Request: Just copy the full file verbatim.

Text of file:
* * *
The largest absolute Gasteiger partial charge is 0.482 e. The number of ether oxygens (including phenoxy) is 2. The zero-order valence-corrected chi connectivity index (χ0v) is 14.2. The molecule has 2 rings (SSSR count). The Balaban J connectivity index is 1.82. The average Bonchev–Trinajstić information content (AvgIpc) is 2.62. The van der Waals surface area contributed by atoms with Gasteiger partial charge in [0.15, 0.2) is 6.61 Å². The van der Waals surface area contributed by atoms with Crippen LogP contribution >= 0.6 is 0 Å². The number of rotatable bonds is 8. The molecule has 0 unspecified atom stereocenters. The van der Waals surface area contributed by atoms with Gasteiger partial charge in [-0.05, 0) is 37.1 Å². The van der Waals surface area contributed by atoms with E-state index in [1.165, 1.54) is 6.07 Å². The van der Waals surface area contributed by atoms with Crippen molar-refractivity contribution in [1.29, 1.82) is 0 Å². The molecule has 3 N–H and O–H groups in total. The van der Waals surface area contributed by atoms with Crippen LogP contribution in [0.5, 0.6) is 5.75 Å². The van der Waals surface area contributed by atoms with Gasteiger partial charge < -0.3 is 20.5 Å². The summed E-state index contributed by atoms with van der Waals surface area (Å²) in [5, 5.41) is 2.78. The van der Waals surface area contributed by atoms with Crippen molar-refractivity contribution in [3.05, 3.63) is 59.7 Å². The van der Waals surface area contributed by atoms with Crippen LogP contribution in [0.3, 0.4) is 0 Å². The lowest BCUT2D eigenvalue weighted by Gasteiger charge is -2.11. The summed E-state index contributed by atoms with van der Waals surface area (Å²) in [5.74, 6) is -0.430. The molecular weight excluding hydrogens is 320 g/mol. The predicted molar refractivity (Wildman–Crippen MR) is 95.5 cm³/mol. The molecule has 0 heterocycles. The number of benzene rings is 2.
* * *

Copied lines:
The largest absolute Gasteiger partial charge is 0.482 e. The number of ether oxygens (including phenoxy) is 2. The zero-order valence-corrected chi connectivity index (χ0v) is 14.2. The molecule has 2 rings (SSSR count). The Balaban J connectivity index is 1.82. The average Bonchev–Trinajstić information content (AvgIpc) is 2.62. The van der Waals surface area contributed by atoms with Gasteiger partial charge in [0.15, 0.2) is 6.61 Å². The van der Waals surface area contributed by atoms with Crippen LogP contribution >= 0.6 is 0 Å². The number of rotatable bonds is 8. The molecule has 0 unspecified atom stereocenters. The van der Waals surface area contributed by atoms with Gasteiger partial charge in [-0.05, 0) is 37.1 Å². The van der Waals surface area contributed by atoms with E-state index in [1.165, 1.54) is 6.07 Å². The van der Waals surface area contributed by atoms with Crippen molar-refractivity contribution in [1.29, 1.82) is 0 Å². The molecule has 3 N–H and O–H groups in total. The van der Waals surface area contributed by atoms with Crippen LogP contribution in [0.5, 0.6) is 5.75 Å². The van der Waals surface area contributed by atoms with Gasteiger partial charge < -0.3 is 20.5 Å². The summed E-state index contributed by atoms with van der Waals surface area (Å²) in [5, 5.41) is 2.78. The van der Waals surface area contributed by atoms with Crippen molar-refractivity contribution in [3.05, 3.63) is 59.7 Å². The van der Waals surface area contributed by atoms with Crippen LogP contribution in [0.3, 0.4) is 0 Å². The lowest BCUT2D eigenvalue weighted by Gasteiger charge is -2.11. The summed E-state index contributed by atoms with van der Waals surface area (Å²) in [5.74, 6) is -0.430. The molecular weight excluding hydrogens is 320 g/mol. The predicted molar refractivity (Wildman–Crippen MR) is 95.5 cm³/mol. The molecule has 0 heterocycles. The number of benzene rings is 2.